Foreign Policy Blogs

Updates on Women, Children and Human Rights from Around the Globe

A woman waits her turn to receive a drop of polio vaccine for her child at the United Nations High Commissioner for Refugees (UNHCR) supported Jalozai camp on the outskirts of Peshawar September 25, 2012. — Photo by Reuters

 

Half of Yemenis “go to bed hungry,” says U.N. agency
Rising costs for food and fuel have spurred a rise in malnutrition in Yemen, where five million people, or 22% of the population, simply do not have enough food — and another five million “go to bed hungry,” according to Barry Came of the World Food Program. Additionally, 13% of children in Yemen are “acutely malnourished,” third-most globally. 

Struggles are spotlighted in Pakistan polio fight
UNICEF aid workers face difficulty in persuading Pakistani parents to allow staff to vaccinate children against polio. 22 of the 30 confirmed cases of the disease this year have been in the country’s northwest where one father relented only after three months and 30 visits from the United Nations agency.

Survey of Yemeni women shows deteriorating lives
The hopes that fueled the popular uprising that unseated Yemeni strongman Ali Abdullah Saleh during the Arab Spring have dimmed over the past year — especially among the country’s women — these articles detail. A survey reveals that 80% of women told the charity Oxfam International that their lives had gotten worse, especially concerning access to health, education, security and economic opportunity.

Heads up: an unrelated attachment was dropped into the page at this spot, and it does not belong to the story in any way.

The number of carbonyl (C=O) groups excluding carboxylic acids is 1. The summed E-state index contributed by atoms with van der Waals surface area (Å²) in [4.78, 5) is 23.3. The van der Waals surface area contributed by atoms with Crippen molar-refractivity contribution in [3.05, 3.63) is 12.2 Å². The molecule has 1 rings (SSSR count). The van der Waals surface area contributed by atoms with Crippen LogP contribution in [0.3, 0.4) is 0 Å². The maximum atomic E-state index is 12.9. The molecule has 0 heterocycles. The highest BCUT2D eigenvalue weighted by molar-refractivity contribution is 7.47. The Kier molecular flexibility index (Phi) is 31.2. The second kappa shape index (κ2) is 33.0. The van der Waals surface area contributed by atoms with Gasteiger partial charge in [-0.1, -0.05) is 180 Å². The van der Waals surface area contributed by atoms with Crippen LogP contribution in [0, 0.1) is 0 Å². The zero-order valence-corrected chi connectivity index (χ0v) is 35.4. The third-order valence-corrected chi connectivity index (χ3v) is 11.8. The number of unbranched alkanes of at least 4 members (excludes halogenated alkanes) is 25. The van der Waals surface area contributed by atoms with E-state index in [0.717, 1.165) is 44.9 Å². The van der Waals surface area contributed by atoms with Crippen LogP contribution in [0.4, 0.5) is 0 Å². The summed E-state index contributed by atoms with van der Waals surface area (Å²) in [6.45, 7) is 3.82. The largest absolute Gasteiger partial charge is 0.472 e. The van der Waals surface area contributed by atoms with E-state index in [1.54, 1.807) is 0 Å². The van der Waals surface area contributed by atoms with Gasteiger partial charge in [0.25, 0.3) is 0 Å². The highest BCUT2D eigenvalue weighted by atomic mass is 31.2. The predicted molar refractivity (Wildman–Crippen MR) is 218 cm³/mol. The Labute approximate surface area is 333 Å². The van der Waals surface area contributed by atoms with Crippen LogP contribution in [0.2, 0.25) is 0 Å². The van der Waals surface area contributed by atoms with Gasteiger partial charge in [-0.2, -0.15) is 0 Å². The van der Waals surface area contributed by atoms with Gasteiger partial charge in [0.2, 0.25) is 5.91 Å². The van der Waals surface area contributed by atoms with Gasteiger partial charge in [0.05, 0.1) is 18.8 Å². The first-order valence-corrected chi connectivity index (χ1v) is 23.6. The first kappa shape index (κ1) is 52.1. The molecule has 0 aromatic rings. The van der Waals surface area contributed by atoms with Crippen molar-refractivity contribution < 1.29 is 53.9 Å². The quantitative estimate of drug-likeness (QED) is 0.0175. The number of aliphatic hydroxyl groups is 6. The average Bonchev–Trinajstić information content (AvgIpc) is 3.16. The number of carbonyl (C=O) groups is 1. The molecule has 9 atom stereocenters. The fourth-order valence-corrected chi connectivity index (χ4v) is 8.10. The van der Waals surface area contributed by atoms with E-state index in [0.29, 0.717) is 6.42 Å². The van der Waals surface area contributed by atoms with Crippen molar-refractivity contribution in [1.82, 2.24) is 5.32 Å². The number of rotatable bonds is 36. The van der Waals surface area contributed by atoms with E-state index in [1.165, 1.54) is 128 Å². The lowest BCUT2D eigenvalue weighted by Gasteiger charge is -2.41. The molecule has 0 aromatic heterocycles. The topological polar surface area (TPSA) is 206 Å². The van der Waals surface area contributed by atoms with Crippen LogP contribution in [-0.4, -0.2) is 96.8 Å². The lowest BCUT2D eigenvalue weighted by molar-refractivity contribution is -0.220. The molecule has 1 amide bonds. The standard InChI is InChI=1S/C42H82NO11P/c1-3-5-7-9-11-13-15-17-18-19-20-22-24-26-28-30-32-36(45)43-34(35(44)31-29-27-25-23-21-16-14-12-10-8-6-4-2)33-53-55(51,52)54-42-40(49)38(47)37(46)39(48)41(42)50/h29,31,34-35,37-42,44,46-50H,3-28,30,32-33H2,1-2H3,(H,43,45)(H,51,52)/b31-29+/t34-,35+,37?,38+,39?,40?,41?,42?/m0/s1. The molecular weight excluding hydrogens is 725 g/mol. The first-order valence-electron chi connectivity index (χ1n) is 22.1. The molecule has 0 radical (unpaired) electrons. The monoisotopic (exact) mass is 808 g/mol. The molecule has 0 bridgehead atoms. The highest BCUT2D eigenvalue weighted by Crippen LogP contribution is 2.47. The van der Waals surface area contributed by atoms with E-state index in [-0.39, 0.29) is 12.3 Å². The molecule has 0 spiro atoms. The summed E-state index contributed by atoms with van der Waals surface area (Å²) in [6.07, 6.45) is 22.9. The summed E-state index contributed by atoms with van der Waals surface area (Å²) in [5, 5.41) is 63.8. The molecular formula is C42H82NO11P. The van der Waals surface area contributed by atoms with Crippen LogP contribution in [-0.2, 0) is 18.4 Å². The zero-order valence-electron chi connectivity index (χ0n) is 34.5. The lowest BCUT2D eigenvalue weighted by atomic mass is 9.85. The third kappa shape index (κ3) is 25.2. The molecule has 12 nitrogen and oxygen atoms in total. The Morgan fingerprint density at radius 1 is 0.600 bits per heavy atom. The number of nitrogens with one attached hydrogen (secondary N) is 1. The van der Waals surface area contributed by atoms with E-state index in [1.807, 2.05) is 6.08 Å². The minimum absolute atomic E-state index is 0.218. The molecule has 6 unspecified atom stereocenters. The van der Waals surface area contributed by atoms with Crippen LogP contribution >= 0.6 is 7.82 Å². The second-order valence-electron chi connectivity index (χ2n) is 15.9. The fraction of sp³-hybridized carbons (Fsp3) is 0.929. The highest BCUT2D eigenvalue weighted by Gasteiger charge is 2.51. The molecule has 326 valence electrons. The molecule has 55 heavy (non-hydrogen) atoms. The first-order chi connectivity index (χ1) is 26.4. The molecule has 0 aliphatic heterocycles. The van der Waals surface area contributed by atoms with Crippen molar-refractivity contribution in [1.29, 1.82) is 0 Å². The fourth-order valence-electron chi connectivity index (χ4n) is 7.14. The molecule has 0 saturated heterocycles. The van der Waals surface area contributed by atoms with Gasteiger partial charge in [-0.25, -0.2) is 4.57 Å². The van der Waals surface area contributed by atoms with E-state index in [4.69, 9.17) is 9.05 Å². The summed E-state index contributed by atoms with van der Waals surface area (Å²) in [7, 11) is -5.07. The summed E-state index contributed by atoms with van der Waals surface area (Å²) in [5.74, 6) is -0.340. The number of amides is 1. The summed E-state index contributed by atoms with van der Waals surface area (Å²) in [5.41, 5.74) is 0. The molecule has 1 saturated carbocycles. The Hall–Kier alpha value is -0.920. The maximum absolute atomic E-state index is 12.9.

Laying the groundwork for Pakistan polio vaccines
Vaccinating children against polio in urban slums remains a challenge in Pakistan where three cases of infection were reported last week. Jackie Northam writes about traveling with a “social mobilizer” in Lahore as he tried to “lay the groundwork for the vaccinators,” helping to “educate people and try to dispel some rumors that have prevented some parents from immunizing their children.” 

Many Syrian children have no schools to attend
An estimated 200,000 children in Syria were unable to begin school Monday because of damage to buildings or destruction of schools altogether, according to the United Nations. At least 800 schools were being used as emergency shelters for families displaced by fighting.

Young girl’s marriage emblematic of Niger crisis
Hunger is hastening child marriage in Niger where already one-third of all girls marry before they turn 15 years old. The Associated Press chronicles the experiences of a 12-year-old girl, Zali, before and after her marriage to a 23-year-old man in the village of Hawkantaki.

 

Author

Cassandra Clifford
Cassandra Clifford

Cassandra Clifford is the Founder and Executive Director of Bridge to Freedom Foundation, which works to enhance and improve the services and opportunities available to survivors of modern slavery. She holds an M.A., International Relations from Dublin City University in Ireland, as well as a B.A., Marketing and A.S., Fashion Merchandise/Marketing from Johnson & Wales University in Providence, Rhode Island.

Cassandra has previously worked in both the corporate and charity sector for various industries and causes, including; Child Trafficking, Learning Disabilities, Publishing, Marketing, Public Relations and Fashion. Currently Cassandra is conducting independent research on the use of rape as a weapon of war, as well as America’s Pimp Culture and its Impact on Modern Slavery. In addition to her many purists Cassandra is also working to develop a series of children’s books.

Cassandra currently resides in the Washington, D.C. metro area, where she also writes for the Examiner, as the DC Human Rights Examiner, and serves as an active leadership member of DC Stop Modern Slavery.


Areas of Focus:
Children's Rights; Human Rights; Conflict

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